The rising costs of pretty much everything nowadays make it hard to save up for what you want or need. This is especially true for those of us who want to have a house of our own. We often end up taking out credit card loans and mortgages to finance the home we dream of. Some of us even juggle multiple jobs to make that dream of owning a home a reality. Owning a home, however, doesn’t necessarily have to mean back-breaking and back-breaking work. With careful planning and decision making, you can have that dream home you want without spending a lot for it.
1 Go small and go home
Most of us have become accustomed to the idea that a house has to be huge. The average size of a US home is 2,600 square feet, a value that has doubled since 1960. We’ve been told to have separate rooms for our kitchen, our dining room, our living room, and of course our bedrooms. But studies have shown that not all spaces of our home are being maximized. A lot of larger homes in the US often have rooms and spaces that are redundant. With underutilized and duplicate spaces in such a house, that means that the money that went into the home mortgage or construction went to waste. Keep the budget for your home a lot more manageable by reducing the size of your home. You don’t need a huge mudroom or a large study.
2 It’s all about being multifunctional
In the same vein, having a room serve more than one purpose can lend itself well to those on a tighter budget. Japanese homes, for example, are smaller than most American homes, and yet serve multiple functions. One room can be transformed into a sleeping area at night, and in the daytime can serve as a recreational area and dining area at the same time. Kitchens are smaller but contain all the cooking essentials. Some even have enough space to become the dining area as well. When planning your dream home, think about how one room can transform to satisfy more than one need to keep construction costs lower. Modern homes like those from stillwaterdwellings.com can be customized to have multifunctional rooms.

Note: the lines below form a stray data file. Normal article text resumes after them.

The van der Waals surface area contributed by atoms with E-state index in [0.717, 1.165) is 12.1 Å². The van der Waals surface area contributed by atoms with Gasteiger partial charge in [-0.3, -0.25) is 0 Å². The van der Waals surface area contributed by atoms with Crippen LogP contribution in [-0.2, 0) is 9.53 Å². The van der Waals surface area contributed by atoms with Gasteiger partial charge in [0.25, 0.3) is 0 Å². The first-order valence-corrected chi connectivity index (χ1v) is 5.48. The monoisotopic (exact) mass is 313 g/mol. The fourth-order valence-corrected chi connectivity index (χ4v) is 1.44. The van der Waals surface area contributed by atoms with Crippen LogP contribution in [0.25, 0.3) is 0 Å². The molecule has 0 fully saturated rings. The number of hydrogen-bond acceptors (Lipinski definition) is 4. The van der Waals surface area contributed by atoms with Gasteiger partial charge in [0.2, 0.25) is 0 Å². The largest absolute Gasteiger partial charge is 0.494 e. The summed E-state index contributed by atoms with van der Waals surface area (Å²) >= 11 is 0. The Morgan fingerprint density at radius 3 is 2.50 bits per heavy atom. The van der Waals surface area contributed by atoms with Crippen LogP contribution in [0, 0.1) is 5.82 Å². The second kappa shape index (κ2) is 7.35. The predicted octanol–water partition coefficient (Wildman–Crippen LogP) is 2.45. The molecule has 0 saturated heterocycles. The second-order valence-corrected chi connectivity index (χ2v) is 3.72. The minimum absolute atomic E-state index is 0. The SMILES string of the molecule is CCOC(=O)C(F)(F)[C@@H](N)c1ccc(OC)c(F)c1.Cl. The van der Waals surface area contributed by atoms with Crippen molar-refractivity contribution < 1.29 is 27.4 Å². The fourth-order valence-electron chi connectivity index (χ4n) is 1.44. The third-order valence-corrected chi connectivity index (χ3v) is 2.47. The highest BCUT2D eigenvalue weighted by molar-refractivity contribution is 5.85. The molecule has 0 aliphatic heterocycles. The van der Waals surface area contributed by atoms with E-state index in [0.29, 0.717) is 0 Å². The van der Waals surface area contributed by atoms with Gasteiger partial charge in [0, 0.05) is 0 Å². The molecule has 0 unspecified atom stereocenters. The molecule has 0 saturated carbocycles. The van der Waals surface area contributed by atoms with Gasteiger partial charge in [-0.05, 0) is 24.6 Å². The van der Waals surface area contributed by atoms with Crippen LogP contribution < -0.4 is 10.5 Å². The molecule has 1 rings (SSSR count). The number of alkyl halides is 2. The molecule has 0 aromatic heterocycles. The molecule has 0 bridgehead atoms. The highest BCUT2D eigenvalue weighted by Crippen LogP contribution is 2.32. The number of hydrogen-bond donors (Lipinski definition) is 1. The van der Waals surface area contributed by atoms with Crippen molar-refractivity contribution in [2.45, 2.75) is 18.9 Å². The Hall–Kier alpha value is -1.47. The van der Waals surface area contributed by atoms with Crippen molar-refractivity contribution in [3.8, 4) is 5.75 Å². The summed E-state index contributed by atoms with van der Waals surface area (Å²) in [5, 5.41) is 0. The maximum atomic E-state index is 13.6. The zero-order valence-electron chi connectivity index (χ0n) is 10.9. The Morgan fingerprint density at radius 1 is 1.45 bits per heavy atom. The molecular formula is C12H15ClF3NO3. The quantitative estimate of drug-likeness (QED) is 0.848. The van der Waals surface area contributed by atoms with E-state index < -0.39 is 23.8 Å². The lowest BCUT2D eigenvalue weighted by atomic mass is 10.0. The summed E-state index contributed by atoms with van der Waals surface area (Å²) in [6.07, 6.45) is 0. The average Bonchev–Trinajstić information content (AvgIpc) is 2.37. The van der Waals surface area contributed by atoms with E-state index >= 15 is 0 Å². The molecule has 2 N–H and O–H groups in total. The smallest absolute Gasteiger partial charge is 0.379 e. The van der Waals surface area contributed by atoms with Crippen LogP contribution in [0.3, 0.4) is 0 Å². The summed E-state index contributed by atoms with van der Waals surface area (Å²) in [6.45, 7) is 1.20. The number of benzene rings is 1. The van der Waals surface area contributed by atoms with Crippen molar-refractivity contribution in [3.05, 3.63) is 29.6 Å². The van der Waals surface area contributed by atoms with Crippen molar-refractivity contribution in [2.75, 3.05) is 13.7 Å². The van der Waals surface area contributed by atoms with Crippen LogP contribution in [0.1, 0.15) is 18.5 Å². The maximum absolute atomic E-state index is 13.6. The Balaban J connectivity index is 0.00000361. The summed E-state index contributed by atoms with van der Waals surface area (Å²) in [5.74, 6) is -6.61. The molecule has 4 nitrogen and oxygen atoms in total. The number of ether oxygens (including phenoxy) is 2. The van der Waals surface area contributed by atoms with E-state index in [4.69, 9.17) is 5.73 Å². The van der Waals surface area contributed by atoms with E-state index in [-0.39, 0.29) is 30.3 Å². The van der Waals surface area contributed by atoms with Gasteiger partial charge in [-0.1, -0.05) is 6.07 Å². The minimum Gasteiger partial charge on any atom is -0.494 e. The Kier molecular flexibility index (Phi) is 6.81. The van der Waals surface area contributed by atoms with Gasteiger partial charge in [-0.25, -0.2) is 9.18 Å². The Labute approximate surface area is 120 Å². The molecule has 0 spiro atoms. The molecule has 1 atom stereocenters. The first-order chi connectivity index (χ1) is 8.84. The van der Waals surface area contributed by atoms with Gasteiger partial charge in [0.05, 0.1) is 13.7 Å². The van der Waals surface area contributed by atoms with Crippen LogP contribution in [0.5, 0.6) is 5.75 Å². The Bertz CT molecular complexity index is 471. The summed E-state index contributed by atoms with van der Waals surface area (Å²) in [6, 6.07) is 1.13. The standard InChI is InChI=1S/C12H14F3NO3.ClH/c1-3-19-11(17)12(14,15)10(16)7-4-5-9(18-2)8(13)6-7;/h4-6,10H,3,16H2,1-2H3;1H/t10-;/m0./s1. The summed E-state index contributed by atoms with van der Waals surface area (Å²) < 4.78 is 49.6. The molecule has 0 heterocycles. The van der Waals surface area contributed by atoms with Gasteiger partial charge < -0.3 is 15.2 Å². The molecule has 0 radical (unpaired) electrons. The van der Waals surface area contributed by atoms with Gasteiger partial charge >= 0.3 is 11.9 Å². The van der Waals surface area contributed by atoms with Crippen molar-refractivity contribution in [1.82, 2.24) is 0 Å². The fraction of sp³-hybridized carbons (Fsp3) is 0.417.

3 Make use of visual tricks
All this talk of a smaller home can feel, well, cramped. To help reduce the uncomfortable feeling you can get in a small space; there are a lot of visual tricks to make a home feel larger. Doing things like painting the walls a lighter color or making use of floor-length mirrors can make space feel a lot larger. Guide your gaze by painting your counters a darker color and then make sure to get the cabinets in a lighter color. This will force the viewer’s gaze upward and make the room feel slightly taller. Minimize decorative elements like knick-knacks and tchotchkes to avoid making any surface feel crowded. Having a lot of things make a room feel smaller. Take some time to plan out what is and isn’t necessary when purchasing items for your soon to be constructed home.